- The Washington Times - Monday, September 24, 2007

The Democrats are on track to retake the White House in 2008 and there is just one thing that can derail them: The Democrats.

The Democrats have the unique capability of becoming their own negative campaigning enemy. Doing to themselves what the Republicans can never do to them — convincing voters that Democrats don’t get it about defeating the terrorists. That Democrats won’t fight to prevent al Qaeda from making Iraq a safe haven for plotting attacks on our homeland and the world.

But last week we discovered that the Democratic presidential hopefuls now have a messenger who can save them from themselves. Do not nod off, or throw or shred your newspaper when I tell you the name of the Democrats’ new message model: It’s John Kerry.

Really. On NBC News’ “Meet the Press” Sunday, Sept. 16, the Massachusetts senator, who was the 2004 poster politician for indecisiveness, showed that he finally gets it, now that he’s not running for president.

Mr. Kerry was rather sharp and certainly clear in stating the Democrats’ position on the Iraq war. He did everything but call it what it really is — a two-pronged military strategy: (1) Gradually redeploy most combat troops in Iraq as Iraq’s civil war cannot be won militarily; (2) Keep enough U.S. combat troops there to defeat al Qaeda in Iraq.

In a sedate sit-down debate with his sometime-friend and most-times adversary, Republican Sen. John McCain of Arizona, Mr. Kerry actually disarmed his combative stay-the-course counterpart by making the key point Mr. McCain was making — that U.S. troops must deny al Qaeda in Iraq a safe haven.

“The U.S. strategy in Iraq should be to defeat al Qaeda,” Mr. McCain began. His theme was that America cannot abandon Iraq to al Qaeda terrorists.

Which was also Mr. Kerry’s point: “We’re not talking about abandoning Iraq. We’re talking about… adjusting the mission so that the bulkier combat troops are withdrawn, ultimately within a year. But that you are continuing to provide the basic backstop support necessary to finish the training (of Iraqi troops)… and you are continuing to chase al Qaeda.”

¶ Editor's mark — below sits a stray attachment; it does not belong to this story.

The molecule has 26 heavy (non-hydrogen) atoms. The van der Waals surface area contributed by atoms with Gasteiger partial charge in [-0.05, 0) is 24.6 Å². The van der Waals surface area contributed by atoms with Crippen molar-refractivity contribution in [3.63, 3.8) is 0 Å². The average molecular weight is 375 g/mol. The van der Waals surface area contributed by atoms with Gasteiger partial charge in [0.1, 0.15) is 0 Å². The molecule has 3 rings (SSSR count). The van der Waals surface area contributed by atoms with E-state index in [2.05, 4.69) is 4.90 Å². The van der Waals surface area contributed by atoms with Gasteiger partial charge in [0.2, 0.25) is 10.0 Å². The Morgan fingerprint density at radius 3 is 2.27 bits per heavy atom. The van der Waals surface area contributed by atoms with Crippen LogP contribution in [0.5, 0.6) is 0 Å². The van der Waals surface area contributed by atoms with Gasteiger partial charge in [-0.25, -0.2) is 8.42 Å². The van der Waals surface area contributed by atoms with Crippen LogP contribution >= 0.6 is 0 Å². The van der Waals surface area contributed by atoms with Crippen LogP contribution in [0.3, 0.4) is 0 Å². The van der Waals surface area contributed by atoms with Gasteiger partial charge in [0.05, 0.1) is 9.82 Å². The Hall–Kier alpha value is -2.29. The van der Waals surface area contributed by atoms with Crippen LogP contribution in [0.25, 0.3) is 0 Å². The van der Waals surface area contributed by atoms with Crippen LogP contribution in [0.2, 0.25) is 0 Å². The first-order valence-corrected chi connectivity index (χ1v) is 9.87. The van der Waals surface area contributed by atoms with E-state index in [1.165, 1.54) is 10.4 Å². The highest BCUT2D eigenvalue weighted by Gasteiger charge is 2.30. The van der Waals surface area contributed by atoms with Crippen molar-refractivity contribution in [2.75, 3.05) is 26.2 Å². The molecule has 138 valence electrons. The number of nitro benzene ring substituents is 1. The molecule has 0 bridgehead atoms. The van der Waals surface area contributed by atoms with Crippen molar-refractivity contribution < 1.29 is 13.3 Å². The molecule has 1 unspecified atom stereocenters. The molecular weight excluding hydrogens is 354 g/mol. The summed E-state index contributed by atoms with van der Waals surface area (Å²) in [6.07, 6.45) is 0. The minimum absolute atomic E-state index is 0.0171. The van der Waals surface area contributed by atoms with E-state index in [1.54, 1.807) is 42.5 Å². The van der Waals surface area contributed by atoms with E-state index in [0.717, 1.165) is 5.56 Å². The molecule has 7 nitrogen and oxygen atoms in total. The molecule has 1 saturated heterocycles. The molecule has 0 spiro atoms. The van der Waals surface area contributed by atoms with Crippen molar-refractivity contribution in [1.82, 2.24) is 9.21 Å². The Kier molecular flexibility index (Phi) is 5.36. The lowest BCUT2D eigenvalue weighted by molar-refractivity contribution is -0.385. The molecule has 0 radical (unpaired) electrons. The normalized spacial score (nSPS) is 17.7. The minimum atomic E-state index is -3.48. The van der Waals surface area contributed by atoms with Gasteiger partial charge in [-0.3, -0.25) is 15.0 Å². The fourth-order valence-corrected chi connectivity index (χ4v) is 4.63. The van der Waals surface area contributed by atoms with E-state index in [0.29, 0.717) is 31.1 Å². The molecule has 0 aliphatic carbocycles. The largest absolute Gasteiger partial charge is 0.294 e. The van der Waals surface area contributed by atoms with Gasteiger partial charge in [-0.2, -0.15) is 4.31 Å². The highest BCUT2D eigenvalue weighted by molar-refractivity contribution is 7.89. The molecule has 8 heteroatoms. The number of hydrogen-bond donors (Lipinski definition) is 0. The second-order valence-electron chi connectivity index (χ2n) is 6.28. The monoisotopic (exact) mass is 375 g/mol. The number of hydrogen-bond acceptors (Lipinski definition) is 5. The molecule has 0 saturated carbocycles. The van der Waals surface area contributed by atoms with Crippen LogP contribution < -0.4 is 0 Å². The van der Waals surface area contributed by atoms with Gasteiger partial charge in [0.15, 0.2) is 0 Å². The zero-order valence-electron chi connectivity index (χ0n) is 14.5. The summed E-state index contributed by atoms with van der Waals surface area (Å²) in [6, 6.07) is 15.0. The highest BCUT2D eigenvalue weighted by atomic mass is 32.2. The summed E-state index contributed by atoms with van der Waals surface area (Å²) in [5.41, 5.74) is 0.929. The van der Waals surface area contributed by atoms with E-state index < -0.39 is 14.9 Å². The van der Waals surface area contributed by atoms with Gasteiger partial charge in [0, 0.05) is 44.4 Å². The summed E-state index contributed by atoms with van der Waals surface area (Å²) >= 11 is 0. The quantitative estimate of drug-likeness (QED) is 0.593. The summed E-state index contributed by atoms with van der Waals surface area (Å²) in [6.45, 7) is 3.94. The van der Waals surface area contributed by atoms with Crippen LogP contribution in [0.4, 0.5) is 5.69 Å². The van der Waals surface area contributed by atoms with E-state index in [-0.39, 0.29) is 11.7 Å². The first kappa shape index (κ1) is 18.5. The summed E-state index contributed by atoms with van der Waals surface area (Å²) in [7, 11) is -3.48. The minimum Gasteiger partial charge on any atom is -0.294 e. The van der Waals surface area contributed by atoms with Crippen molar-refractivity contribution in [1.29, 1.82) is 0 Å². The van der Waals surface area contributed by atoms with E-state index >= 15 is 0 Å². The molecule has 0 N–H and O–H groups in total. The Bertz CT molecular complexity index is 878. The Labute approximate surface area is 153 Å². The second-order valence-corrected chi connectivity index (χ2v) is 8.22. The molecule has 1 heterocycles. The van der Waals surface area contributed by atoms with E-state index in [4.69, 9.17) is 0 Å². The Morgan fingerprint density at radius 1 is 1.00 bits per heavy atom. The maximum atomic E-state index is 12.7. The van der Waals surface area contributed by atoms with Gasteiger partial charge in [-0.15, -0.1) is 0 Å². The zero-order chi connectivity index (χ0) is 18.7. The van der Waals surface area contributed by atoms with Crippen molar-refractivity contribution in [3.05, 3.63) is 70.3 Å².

Mr. McCain seemed not to notice that they were in violent agreement on that. “Al Qaeda is in Iraq,” Mr. McCain countered. “If we don’t continue to beat them back, [al Qaeda] will be a major influence.”

Mr. Kerry: “You’re debating with yourself … because we’ve said we’re going to continue to fight al Qaeda.”

It went on like that, like a soundtrack that kept looping until it began to sound, well, loopy. But the take-away point for all Democrats should be clear. A withdrawal of most combat troops must be twinned with keeping enough troops to fight al Qaeda in Iraq.

Consider Barack Obama. The senator from Illinois opposed the Iraq invasion from the get-go — arguing in 2002 for staying the course in Afghanistan by crushing the enemy that attacked us on September 11: al Qaeda. But in detailing his plan for pulling out of Iraq’s civil war, he devoted only a few lines to al Qaeda in Iraq — burying them 1,530-some words deep into his speech: “My plan would maintain sufficient forces in the region to target al Qaeda within Iraq.”

He never explained what that meant, but added obliquely: “Ending the war will help isolate al Qaeda and give Iraqis the incentive and opportunity to take them out.”

Democratic presidential front-runner Hillary Rodham Clinton has also fuzzed the question of al Qaeda in Iraq. The New York senator got around to it, sort of, near the end of a nine-page speech in Des Moines in July: “So as we redeploy our troops from Iraq, I will not let down my guard against terrorism. … I will order specialized units to engage in narrow and targeted operations against al Qaeda and other terrorist organizations in the region.”

Whatever that means. The Republican nightmare of 2008 is that Democrats will wake up and wise up to the fact that Americans don’t want a president who will allow al Qaeda to have a sanctuary anywhere — especially not in Iraq. (Tangential Wake-Up Call: Neither Mrs. Clinton nor Mr. Obama was gutsy enough to flatly condemn a craven newspaper ad in which the liberal group MoveOn.org played a name game to suggest that Army Gen. David Petraeus, an intellect and patriot, would “betray us.”)

That’s why we have come to this strange truth: The Democrats’ smooth-talking presidential front-runners can learn something about decisiveness and articulateness from, yes, John Kerry — now freed from the shackles of knowing his political fate depends on words that pop out of his mouth.

Which is another way of saying: The only way to know what presidential candidates really think is to ask them when they aren’t running for president.

Martin Schram writes political analysis for Scripps Howard News Service.

Sign up for Daily Newsletters

Manage Newsletters

Copyright © 2020 The Washington Times, LLC. Click here for reprint permission.

Please read our comment policy before commenting.


Click to Read More and View Comments

Click to Hide